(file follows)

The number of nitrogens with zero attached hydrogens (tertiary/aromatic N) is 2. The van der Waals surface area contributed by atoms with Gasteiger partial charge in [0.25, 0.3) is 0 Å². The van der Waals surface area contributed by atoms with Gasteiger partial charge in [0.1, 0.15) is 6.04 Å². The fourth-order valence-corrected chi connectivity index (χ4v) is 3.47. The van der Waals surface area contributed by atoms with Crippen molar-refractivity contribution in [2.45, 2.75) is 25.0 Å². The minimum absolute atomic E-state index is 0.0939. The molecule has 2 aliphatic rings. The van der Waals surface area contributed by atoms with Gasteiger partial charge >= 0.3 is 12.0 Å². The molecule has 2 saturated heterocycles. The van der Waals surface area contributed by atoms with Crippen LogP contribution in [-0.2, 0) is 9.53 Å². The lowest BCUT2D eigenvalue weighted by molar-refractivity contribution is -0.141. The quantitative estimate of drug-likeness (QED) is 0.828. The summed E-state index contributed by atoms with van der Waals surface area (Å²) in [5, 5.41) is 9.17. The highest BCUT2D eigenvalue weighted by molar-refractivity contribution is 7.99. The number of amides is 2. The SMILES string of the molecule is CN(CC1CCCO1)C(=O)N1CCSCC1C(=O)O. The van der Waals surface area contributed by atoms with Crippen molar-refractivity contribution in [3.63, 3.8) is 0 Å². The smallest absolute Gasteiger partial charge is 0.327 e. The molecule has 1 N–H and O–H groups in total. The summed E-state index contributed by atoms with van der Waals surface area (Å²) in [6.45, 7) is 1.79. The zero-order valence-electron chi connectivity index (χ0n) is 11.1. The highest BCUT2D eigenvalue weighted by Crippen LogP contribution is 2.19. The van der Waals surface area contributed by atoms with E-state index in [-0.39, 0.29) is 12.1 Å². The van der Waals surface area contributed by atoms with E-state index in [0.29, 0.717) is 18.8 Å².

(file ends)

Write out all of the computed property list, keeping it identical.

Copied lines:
The number of nitrogens with zero attached hydrogens (tertiary/aromatic N) is 2. The van der Waals surface area contributed by atoms with Gasteiger partial charge in [0.25, 0.3) is 0 Å². The van der Waals surface area contributed by atoms with Gasteiger partial charge in [0.1, 0.15) is 6.04 Å². The fourth-order valence-corrected chi connectivity index (χ4v) is 3.47. The van der Waals surface area contributed by atoms with Crippen molar-refractivity contribution in [2.45, 2.75) is 25.0 Å². The minimum absolute atomic E-state index is 0.0939. The molecule has 2 aliphatic rings. The van der Waals surface area contributed by atoms with Gasteiger partial charge >= 0.3 is 12.0 Å². The molecule has 2 saturated heterocycles. The van der Waals surface area contributed by atoms with Crippen LogP contribution in [-0.2, 0) is 9.53 Å². The lowest BCUT2D eigenvalue weighted by molar-refractivity contribution is -0.141. The quantitative estimate of drug-likeness (QED) is 0.828. The summed E-state index contributed by atoms with van der Waals surface area (Å²) in [5, 5.41) is 9.17. The highest BCUT2D eigenvalue weighted by molar-refractivity contribution is 7.99. The number of amides is 2. The SMILES string of the molecule is CN(CC1CCCO1)C(=O)N1CCSCC1C(=O)O. The van der Waals surface area contributed by atoms with Crippen molar-refractivity contribution in [3.63, 3.8) is 0 Å². The smallest absolute Gasteiger partial charge is 0.327 e. The molecule has 1 N–H and O–H groups in total. The summed E-state index contributed by atoms with van der Waals surface area (Å²) in [6.45, 7) is 1.79. The zero-order valence-electron chi connectivity index (χ0n) is 11.1. The highest BCUT2D eigenvalue weighted by Crippen LogP contribution is 2.19. The van der Waals surface area contributed by atoms with E-state index in [-0.39, 0.29) is 12.1 Å². The van der Waals surface area contributed by atoms with E-state index in [0.29, 0.717) is 18.8 Å².